Vanity Metrics and What Is The Problem With Them?

Alisa Adamska

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In modern marketing, data is key, especially in fintech companies. Marketing specialists and market experts use data to measure success, make data-supported decisions and build strong strategies.

However, this only works if the right KPIs are used to measure.

What are Vanity Metrics?

Vanity metrics, or beauty metrics, are metrics that are actually not metrics at all. They are statistics that look spectacular on the surface but don’t necessarily translate to any meaningful business results. They measure things that usually have nothing to do with the actual goals. They are misleading and the opposite of so-called “Actionable Metrics”, i.e. meaningful KPIs that enable action. An example of a vanity metric could be the number of subscribers on a business page. It can seem superficially impressive, but does it depict the real picture? How high is the proportion of bots and trolls? How many competitors are there who follow and comment to be more present themselves? How many followers really belong to the community – comment, like, buy?

What are the signs of Vanity Metrics?

As ProductPlan suggests, these metrics have 5 telltale signs that help you recognize them:

  • They lack substance;
  • They are too simple to measure;
  • They are not detailed and have no context;
  • They are often misleading;
  • They don’t help you improve your product or business in any meaningful way.

How do you avoid Vanity Metrics?

You do not need to collect and analyze all data just because it is available. It is helpful to take a step back and ask yourself: What are the real goals of the measure or the company? Generating as many leads as possible is not the actual goal – instead, it’s about increasing sales. Many leads without sales turn out to be a vanity metric. The numbers that seem the most obvious should always be the ones that should be examined most closely. Instead of listing a lot of data, it is more worthwhile to evaluate only the most important ones – even if it takes time.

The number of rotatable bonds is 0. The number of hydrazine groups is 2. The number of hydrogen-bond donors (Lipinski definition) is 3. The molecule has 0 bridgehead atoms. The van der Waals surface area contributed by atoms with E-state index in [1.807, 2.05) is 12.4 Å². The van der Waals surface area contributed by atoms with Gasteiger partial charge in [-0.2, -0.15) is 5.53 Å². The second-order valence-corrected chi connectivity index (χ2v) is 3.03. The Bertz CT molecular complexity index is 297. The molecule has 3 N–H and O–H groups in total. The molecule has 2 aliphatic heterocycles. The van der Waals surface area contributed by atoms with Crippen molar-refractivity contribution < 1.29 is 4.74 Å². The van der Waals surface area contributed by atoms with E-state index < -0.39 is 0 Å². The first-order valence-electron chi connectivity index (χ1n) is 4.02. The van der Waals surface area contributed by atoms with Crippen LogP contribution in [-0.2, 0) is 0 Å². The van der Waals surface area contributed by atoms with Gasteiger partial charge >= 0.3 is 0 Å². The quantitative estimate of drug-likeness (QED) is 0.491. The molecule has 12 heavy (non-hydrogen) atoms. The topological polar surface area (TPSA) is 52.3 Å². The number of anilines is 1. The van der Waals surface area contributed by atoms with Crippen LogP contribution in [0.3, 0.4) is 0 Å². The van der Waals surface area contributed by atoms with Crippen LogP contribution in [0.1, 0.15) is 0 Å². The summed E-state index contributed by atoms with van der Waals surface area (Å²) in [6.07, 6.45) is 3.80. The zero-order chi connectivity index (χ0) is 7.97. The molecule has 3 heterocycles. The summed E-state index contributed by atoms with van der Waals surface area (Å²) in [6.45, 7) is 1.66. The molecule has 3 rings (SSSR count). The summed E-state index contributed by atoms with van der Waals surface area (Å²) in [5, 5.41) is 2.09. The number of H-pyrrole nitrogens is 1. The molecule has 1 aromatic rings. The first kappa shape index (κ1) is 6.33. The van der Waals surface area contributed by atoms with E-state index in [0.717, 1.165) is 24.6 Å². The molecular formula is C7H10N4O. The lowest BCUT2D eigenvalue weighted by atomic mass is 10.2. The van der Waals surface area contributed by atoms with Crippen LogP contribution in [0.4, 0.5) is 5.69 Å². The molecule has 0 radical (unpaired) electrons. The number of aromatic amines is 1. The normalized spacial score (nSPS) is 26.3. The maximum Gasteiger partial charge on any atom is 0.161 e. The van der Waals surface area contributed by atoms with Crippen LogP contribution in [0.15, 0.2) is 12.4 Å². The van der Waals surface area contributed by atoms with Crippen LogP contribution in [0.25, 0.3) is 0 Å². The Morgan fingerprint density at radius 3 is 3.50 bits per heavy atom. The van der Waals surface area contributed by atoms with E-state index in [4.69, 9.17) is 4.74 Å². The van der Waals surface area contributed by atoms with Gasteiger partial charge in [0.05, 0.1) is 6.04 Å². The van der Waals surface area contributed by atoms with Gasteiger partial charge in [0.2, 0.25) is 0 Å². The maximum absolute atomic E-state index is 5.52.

“Actionable Metrics” in FinTech

One example of a more simplistic marketing performance metric is Cost Per Lead (CPL), which means the marketing cost to make a single sale. This metric, however, is more of a vanity metric, as it doesn’t show the real level of leads that needs to be generated. The real, actionable metric to measure the marketing cost is Cost Per Acquisition (CPA). It can be challenging to measure it as you need to track from the source right through to closing the sale.

Ideally, the equation should include all marketing costs as well as sales and support resource costs needed to bring a new customer on board, along with any associated product or technical costs. Another useful metric for FinTech companies is Lifetime Customer Value (LCV). LCV is a prediction of the total value of a customer in terms of either revenue or net profit.

It includes average customer value, average repeat purchase rate, and average number of years you keep a customer or a retention rate. Measuring LCV can help you understand how much you are willing to spend in order to acquire and keep a new customer.

Based on materials from T3N and ProductPlan

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